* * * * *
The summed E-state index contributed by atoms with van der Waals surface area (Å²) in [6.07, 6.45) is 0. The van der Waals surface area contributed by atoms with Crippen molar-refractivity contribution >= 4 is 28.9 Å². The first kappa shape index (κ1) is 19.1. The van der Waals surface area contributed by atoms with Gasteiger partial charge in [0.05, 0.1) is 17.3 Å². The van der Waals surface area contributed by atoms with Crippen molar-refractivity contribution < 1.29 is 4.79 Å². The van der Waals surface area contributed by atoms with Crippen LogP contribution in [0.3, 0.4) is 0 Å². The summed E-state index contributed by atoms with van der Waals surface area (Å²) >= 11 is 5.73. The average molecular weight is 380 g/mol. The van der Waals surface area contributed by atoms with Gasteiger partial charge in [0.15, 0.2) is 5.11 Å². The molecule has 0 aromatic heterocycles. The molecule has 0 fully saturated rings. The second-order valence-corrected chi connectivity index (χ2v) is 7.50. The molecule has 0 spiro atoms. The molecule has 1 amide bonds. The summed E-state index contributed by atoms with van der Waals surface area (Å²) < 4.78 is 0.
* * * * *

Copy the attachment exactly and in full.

The summed E-state index contributed by atoms with van der Waals surface area (Å²) in [6.07, 6.45) is 0. The van der Waals surface area contributed by atoms with Crippen molar-refractivity contribution >= 4 is 28.9 Å². The first kappa shape index (κ1) is 19.1. The van der Waals surface area contributed by atoms with Gasteiger partial charge in [0.05, 0.1) is 17.3 Å². The van der Waals surface area contributed by atoms with Crippen molar-refractivity contribution < 1.29 is 4.79 Å². The van der Waals surface area contributed by atoms with Crippen LogP contribution in [0.3, 0.4) is 0 Å². The summed E-state index contributed by atoms with van der Waals surface area (Å²) >= 11 is 5.73. The average molecular weight is 380 g/mol. The van der Waals surface area contributed by atoms with Gasteiger partial charge in [0.15, 0.2) is 5.11 Å². The molecule has 0 aromatic heterocycles. The molecule has 0 fully saturated rings. The second-order valence-corrected chi connectivity index (χ2v) is 7.50. The molecule has 0 spiro atoms. The molecule has 1 amide bonds. The summed E-state index contributed by atoms with van der Waals surface area (Å²) < 4.78 is 0.